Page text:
Posted by Nancy on Tuesday, July 23, 2013 at 1:52am.
I took a look at this question to see if I copied it correctly, and it does NOT say how much of the solution was used. It does use mols as the unit.
Dr. Bob, I am not sure what you mean by "decays into Argon." I realize that the 38 CL decays to Argon, but how would that work into the solution? I am confused as it appears I need to use PV =NRT and then also half life, but I just don't get 300K as the answer, which is what the book has.
If you have any insight, let me know. If not I will find out later this week how to solve it.
Thanks!
question
The nuclide 38cl decays by beta emission with a half life of 40min. A sample of .40 mol of H38cl is placed in a 6.24 liter container. After 80 min the pressure is 1650 mmHg. What is temperature of container?
I have tried calculating the decay rate of the 38cl and then plugging into the formula pv =nrt but I do not get the answer, 300 k. Any help would be great.
I would think it would be like this:
.40 mol is .0258% Hydrogen
.40 mole is .974 CL38
.40 x .974=.3896 x half life .25=.0974 + mole of hydrogen .01032
=.1077
13.54/.1077= 125k but this isn't correct
The correct answer is 300K
anybody know how it was obtained?
Chemistry  DrBob222, Monday, July 22, 2013 at 12:39pm
I'm responding just to let you know that I've looked at the problem more than once over the last day or two. Is the HCl a gas? I suppose no if it is a 0.40 m solution. Is that m and not M? How much of the 0.40m solution? is used? The problem doesn't say. And do you realize that Cl38 goes to Ar38 upon releasing a beta particle.
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Chemistry repost  bobpursley, Tuesday, July 23, 2013 at 10:43am
HCL is a gas. There is a trick her.
2Cl2 decays to Cl2+2Ar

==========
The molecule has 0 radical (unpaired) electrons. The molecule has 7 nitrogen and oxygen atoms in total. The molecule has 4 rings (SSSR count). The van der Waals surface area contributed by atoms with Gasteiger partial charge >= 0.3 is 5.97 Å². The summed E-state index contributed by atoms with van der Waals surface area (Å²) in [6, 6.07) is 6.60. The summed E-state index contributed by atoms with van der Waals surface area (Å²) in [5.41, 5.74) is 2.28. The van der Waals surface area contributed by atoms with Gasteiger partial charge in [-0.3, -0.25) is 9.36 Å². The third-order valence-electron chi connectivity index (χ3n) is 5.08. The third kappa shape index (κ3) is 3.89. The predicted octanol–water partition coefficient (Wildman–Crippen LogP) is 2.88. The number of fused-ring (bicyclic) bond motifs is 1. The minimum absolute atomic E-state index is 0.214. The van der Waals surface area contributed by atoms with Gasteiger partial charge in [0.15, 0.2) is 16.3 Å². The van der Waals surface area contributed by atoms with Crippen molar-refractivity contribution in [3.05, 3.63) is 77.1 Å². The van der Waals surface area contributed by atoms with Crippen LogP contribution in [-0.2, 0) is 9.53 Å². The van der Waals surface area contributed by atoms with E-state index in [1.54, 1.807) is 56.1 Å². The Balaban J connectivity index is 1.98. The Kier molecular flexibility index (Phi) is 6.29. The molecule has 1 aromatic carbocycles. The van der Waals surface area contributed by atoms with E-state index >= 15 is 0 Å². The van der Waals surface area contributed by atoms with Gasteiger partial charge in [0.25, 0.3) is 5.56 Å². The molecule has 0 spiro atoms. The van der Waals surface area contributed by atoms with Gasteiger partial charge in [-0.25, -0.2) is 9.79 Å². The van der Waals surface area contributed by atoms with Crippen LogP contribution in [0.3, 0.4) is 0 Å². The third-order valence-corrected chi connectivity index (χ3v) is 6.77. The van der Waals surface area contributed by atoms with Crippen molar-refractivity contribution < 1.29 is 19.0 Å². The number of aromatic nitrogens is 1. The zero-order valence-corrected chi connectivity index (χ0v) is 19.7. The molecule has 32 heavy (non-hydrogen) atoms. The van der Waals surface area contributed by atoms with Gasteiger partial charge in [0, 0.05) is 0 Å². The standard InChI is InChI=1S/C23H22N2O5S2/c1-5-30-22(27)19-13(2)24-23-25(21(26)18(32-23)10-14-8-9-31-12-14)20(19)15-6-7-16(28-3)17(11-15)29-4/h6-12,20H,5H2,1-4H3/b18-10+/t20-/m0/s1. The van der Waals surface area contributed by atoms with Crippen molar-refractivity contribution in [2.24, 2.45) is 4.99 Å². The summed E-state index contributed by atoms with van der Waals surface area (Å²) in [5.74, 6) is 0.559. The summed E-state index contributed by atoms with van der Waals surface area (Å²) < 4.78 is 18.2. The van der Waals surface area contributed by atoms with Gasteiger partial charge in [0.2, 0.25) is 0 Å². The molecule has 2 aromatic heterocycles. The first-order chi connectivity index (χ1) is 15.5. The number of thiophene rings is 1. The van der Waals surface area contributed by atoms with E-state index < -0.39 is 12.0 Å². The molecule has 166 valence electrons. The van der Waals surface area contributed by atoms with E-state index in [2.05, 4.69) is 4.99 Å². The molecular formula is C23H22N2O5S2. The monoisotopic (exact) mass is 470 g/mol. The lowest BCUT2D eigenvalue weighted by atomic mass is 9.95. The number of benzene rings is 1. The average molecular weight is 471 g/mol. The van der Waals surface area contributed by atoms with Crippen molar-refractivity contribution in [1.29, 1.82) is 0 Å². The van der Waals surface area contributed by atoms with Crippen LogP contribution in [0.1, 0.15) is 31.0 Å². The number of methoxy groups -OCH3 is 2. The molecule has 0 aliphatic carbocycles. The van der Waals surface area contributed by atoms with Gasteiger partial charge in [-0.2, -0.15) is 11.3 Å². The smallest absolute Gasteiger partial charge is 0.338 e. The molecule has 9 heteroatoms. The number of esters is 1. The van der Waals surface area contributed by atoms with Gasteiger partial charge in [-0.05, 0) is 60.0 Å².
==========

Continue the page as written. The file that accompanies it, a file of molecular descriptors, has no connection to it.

so note that for each two moles of CL2 decaying, you get three moles of gas as products. That may solve your problem

Chemistry repost  DrBob222, Tuesday, July 23, 2013 at 2:30pm
Following Bob Pursley's comment, IF HCl is a gas (then what does the m dstand for?)
k = 0.693/t_{1/2} = about 0.017 but you can do it more accurately.
ln(No/N) = kt
ln(0.4/N) = 0.0173*80
N = about 0.1
So we started at 0.4
end up with 0.1
used = 0.3 mol
0.3 x 3/2 = 0.45 gas formed and we had 0.1 left over which makes 0.55 mols gas.
Then PV = nRT and T = 300 K.

Chemistry repost  Devron, Thursday, July 25, 2013 at 1:37am
Okay guys, this problem is really bugging me. I initially saw it and declined to try and solve it. However, after Nancy reposted the question, I thought that I would see if I could take a stab at it. I did back calculations and obtained 0.55 moles, but I could not figure out how in the world that a closed system, which the wording of the problem indicates that it is, undergoing beta decay could produce more moles then was initially present before the decay process. I calculated that 0.1 moles of H38Cl gas would remain in the system after 80 minutes, and I figured that H38Cl is a gas, but I have never seen a problem where a substance decays and produces more moles of gas then was initially present. From what I can tell, the law of conservation states that the end process of a decay or reaction can never exceed that starting material. However, in this case it did. I'm just trying to understand the initial 1:1.5 ratio; I understand what Dr. Bob222 did, but not the initial step. A clearer explanation would be appreciated.
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